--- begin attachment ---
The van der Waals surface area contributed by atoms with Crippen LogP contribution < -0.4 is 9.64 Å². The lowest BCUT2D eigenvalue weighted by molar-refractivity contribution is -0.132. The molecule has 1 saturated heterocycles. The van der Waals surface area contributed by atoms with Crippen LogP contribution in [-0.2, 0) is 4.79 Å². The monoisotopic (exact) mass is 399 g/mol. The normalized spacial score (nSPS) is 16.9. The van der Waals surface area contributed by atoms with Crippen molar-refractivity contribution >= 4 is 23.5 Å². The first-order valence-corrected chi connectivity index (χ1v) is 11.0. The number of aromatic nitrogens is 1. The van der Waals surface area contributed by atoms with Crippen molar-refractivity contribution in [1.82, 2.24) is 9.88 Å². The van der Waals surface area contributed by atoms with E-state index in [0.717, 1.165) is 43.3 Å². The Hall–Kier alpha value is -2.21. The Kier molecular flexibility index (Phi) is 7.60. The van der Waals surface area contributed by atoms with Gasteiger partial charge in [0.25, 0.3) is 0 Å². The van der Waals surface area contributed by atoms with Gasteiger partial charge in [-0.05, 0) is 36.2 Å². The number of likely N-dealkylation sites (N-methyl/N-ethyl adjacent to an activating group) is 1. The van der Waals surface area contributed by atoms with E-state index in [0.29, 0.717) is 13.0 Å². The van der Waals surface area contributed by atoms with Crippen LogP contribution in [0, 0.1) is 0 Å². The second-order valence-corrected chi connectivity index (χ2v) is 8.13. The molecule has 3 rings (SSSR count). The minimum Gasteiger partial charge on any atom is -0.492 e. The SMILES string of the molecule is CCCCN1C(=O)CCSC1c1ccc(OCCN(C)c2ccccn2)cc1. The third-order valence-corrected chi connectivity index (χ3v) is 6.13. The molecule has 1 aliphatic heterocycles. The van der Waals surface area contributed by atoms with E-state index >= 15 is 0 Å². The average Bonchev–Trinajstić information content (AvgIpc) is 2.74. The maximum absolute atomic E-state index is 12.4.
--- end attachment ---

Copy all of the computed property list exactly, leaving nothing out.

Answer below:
The van der Waals surface area contributed by atoms with Crippen LogP contribution < -0.4 is 9.64 Å². The lowest BCUT2D eigenvalue weighted by molar-refractivity contribution is -0.132. The molecule has 1 saturated heterocycles. The van der Waals surface area contributed by atoms with Crippen LogP contribution in [-0.2, 0) is 4.79 Å². The monoisotopic (exact) mass is 399 g/mol. The normalized spacial score (nSPS) is 16.9. The van der Waals surface area contributed by atoms with Crippen molar-refractivity contribution >= 4 is 23.5 Å². The first-order valence-corrected chi connectivity index (χ1v) is 11.0. The number of aromatic nitrogens is 1. The van der Waals surface area contributed by atoms with Crippen molar-refractivity contribution in [1.82, 2.24) is 9.88 Å². The van der Waals surface area contributed by atoms with E-state index in [0.717, 1.165) is 43.3 Å². The Hall–Kier alpha value is -2.21. The Kier molecular flexibility index (Phi) is 7.60. The van der Waals surface area contributed by atoms with Gasteiger partial charge in [0.25, 0.3) is 0 Å². The van der Waals surface area contributed by atoms with Gasteiger partial charge in [-0.05, 0) is 36.2 Å². The number of likely N-dealkylation sites (N-methyl/N-ethyl adjacent to an activating group) is 1. The van der Waals surface area contributed by atoms with E-state index in [0.29, 0.717) is 13.0 Å². The van der Waals surface area contributed by atoms with Crippen LogP contribution in [0, 0.1) is 0 Å². The second-order valence-corrected chi connectivity index (χ2v) is 8.13. The molecule has 3 rings (SSSR count). The minimum Gasteiger partial charge on any atom is -0.492 e. The SMILES string of the molecule is CCCCN1C(=O)CCSC1c1ccc(OCCN(C)c2ccccn2)cc1. The third-order valence-corrected chi connectivity index (χ3v) is 6.13. The molecule has 1 aliphatic heterocycles. The van der Waals surface area contributed by atoms with E-state index >= 15 is 0 Å². The average Bonchev–Trinajstić information content (AvgIpc) is 2.74. The maximum absolute atomic E-state index is 12.4.